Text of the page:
Be On Your “Guest” Behavior

wedding etiquette

Wedding etiquette can be a tricky area for many people, especially those who are unfamiliar with it to begin with and have received mixed advice from well-meaning friends and family members. With a little help from Emily Post, we have compiled a list of etiquette tips for wedding guests who want to avoid a faux pas or social snafu.

  • RSVP immediately! Just like writing thank-you notes, the easiest and most-efficient way to make sure you get that response out is to write it immediately. It is absolutely imperative that you respond – whether your answer is yes or no – so the bride and groom can plan for the right number of people at their ceremony and reception.
    • When your invitation does not include a response card, there are several appropriate ways to respond, depending on your relationship to the couple. You may respond in writing with a formal response (which follows the wording of a traditional wedding invitation), or with a personal note (written to hosts you know well).
    • If you later learn that you cannot attend the wedding, let your hosts know as soon as possible. They may be able to save a little money or invite someone else in your place.
  • Do not bring extra people with you to the wedding. If your invitation is addressed to you and one guest, only two people have been invited. If it’s addressed to you, your partner, and your five children, seven people have been invited. Weddings are very expensive, and couples invite a specific number of people for a reason.
  • Send a gift to the happy couple! Normally, this is done in advance of the ceremony, although some couples provide a gift table at the reception for those who choose to bring their gifts with them. If the couple requests a charitable donation in lieu of gifts, respect their wishes.
  • Be a respectful guest. Dress appropriately, don’t cause a fuss, and arrive on time. In the words of Emily Post, “the good guest is almost invisible, enjoying him- or herself, communing with fellow guests, and, most of all, enjoying the generous hospitality of the hosts.”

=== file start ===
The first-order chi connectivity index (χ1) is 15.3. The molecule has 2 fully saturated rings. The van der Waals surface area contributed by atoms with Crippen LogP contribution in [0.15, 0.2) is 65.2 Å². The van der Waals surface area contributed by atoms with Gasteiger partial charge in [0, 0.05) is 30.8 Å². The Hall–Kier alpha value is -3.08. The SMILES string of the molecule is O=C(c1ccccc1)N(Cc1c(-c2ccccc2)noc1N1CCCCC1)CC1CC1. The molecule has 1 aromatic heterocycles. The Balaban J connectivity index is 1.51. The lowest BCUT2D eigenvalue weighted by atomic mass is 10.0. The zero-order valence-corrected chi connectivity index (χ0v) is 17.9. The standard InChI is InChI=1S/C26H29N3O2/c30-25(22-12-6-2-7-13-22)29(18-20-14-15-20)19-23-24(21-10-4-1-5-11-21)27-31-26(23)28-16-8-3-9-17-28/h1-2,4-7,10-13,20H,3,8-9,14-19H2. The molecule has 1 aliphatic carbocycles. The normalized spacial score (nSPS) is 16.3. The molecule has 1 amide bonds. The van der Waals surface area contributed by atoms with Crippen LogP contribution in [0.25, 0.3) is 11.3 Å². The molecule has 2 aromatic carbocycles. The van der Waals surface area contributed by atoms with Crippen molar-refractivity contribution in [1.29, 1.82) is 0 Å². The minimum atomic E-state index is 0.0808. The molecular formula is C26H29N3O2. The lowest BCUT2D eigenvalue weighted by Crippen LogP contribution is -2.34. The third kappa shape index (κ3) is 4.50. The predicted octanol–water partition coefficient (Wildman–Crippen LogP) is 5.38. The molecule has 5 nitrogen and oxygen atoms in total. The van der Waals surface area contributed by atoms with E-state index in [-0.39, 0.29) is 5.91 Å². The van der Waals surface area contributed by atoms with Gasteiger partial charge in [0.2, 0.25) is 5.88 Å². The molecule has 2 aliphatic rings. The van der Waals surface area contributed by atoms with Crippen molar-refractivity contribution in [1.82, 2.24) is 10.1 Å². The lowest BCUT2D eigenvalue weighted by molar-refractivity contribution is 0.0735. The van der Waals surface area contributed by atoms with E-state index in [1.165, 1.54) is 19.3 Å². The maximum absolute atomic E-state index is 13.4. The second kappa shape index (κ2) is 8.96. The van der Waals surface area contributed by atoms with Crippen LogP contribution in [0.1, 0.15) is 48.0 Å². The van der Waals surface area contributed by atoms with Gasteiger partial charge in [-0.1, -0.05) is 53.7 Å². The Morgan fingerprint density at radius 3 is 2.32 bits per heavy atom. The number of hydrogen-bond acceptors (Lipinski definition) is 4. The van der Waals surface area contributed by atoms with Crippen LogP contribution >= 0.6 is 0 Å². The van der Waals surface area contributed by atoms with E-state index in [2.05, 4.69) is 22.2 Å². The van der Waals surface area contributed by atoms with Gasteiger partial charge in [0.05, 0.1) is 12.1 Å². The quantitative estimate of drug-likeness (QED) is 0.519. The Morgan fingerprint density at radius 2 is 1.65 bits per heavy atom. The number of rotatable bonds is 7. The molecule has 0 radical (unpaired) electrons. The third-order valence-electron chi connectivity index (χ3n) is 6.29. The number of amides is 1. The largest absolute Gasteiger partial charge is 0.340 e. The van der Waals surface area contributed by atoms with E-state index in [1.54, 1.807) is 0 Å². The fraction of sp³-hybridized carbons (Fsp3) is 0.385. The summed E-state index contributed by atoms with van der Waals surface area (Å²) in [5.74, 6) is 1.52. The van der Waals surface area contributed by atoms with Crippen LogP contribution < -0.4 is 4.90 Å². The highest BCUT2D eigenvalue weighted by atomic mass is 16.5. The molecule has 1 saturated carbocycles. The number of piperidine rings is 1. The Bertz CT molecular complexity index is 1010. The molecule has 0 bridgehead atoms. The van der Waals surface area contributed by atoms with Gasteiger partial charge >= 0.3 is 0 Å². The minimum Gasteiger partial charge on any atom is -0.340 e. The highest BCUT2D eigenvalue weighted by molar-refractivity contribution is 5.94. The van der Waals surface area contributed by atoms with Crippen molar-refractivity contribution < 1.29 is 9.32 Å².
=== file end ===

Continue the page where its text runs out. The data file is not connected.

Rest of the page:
• Speaking of dressing appropriately, avoid a fashion faux pas by avoiding the following at all weddings, no matter what time of day it’s held: blue jeans, t-shirts, immodest or skimpy dresses or skirts, exercise apparel, baseball caps and large hats, and inappropriate footwear (gym shoes with a cocktail dress). In some religions and regions of the country, it’s expected that ladies will have their shoulders and arms covered, or that head coverings will be worn. Make sure you understand the nature of the service and the expectations of the couple as far as dress is concerned. It never hurts to ask them about what’s considered appropriate dress for the event!
  • Gifts – It is NOT required to spend as much on your gift as the couple spent on your “plate” at the wedding. It is NOT required to buy a gift from the couple’s registry, although that will give you a good idea of what they are looking for. Sending money is always a great idea and is NOT tacky at all. Gifts SHOULD be purchased before the wedding or as soon after as possible; you don’t have a year after the wedding to buy a gift, contrary to popular belief.

This post was written by a guest contributor for The Perfect Card Box, home of the patented keepsake card holders for all occasions

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